"The armored cars of dreams / contrived to let us do so many a dangerous thing ..." - Sleeping Standing Up, Elizabeth Bishop
Whatever you do, ask yourself: "Am I dreaming?"
For the best and quickest results, do it many times during the day. As well as repeating this often, it's helpful to really think about what you're saying and ponder the answer. Not dreaming? No. But why not? How can you tell?
In dreams, the world is often morphing. People and settings are regularly inconsistent. Think about the people around you. Are they behaving in a typical, consistent manner? If the guy behind the counter is a wizard strumming a cat, you're probably dreaming.
Check out the air, the light. What can you hear? What are you wearing? Naked in class again? This had better be a dream.
Reminders are good. You can try a Smartphone app that chimes at regular or irregular times during the day. PING! Perform reality check. A meditation app can perform the same function, but rather than noticing the tension in your shoulders, you can do your reality check. And relax too.
Another handy reminder is to write "AM I DREAMING?" on a card and keep it in your handbag, purse or wallet. Every time you flip them open, you have your reminder to see if you're dreaming or not. You could stick this on your phone case, since your mobile phone is probably something that you have with you all the time and look at regularly. Likewise, a reality-checker is well-placed as a screensaver, home screen or lock screen on your phone or computer.
Live alone? Write it on your bathroom mirror or Post-it notes around your space.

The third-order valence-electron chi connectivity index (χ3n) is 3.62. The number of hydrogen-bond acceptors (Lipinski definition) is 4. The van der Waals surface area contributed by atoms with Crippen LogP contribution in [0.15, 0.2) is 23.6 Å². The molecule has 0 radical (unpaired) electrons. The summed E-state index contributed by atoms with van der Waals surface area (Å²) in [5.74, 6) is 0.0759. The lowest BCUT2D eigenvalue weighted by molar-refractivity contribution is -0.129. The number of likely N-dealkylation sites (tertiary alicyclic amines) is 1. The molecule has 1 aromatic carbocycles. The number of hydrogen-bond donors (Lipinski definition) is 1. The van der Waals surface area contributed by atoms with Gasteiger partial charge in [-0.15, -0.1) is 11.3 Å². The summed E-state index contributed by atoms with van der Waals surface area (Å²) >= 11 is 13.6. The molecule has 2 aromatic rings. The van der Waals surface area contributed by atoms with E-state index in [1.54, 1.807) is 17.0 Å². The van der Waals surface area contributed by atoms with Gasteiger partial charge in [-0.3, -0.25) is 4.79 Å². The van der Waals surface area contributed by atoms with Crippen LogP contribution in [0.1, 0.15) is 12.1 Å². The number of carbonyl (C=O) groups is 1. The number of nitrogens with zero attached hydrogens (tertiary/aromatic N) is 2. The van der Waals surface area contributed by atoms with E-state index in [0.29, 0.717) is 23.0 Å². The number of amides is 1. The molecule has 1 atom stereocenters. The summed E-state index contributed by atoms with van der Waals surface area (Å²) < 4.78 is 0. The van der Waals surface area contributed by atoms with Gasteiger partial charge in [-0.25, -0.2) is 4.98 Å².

One of the benefits of frequent reality checking is an increased awareness of ... well, everything. It's a kind of meditation. Taking time to see, feel, hear, smell and taste the world promotes a feeling of well-being that is not just good for hippies. It can be good for everyone - particularly in the fast-paced Western-world from which I write - to take a momentary time out and really observe, really feel, really exist.
As well as observing your environment, actively testing reality is a positive, effective way of improving your ability to lucid dream.
The 'Am I Dreaming' card is particularly useful for reality-checking, because text is notoriously difficult to read in dreams. Either it tends not to make sense or it moves. Read, look away and look back and it will often be different.
Other common reality checks that involve assertive testing include attempting to push your finger through your hand or sticking your hand through a solid object. You guessed it: if your finger goes through your hand, you're dreaming. If you knock over half the wine bottles in the beverages aisle, get the hell out of there - you're about to be asked to pay for the damage.
Turning lights on and off is said to be a good one, though I've not tried this in dreams. Lights rarely behave the way they should apparently.
You could also cut to the chase and try to fly. Go on. See if you can fly right now.
Top tip: start on the ground floor.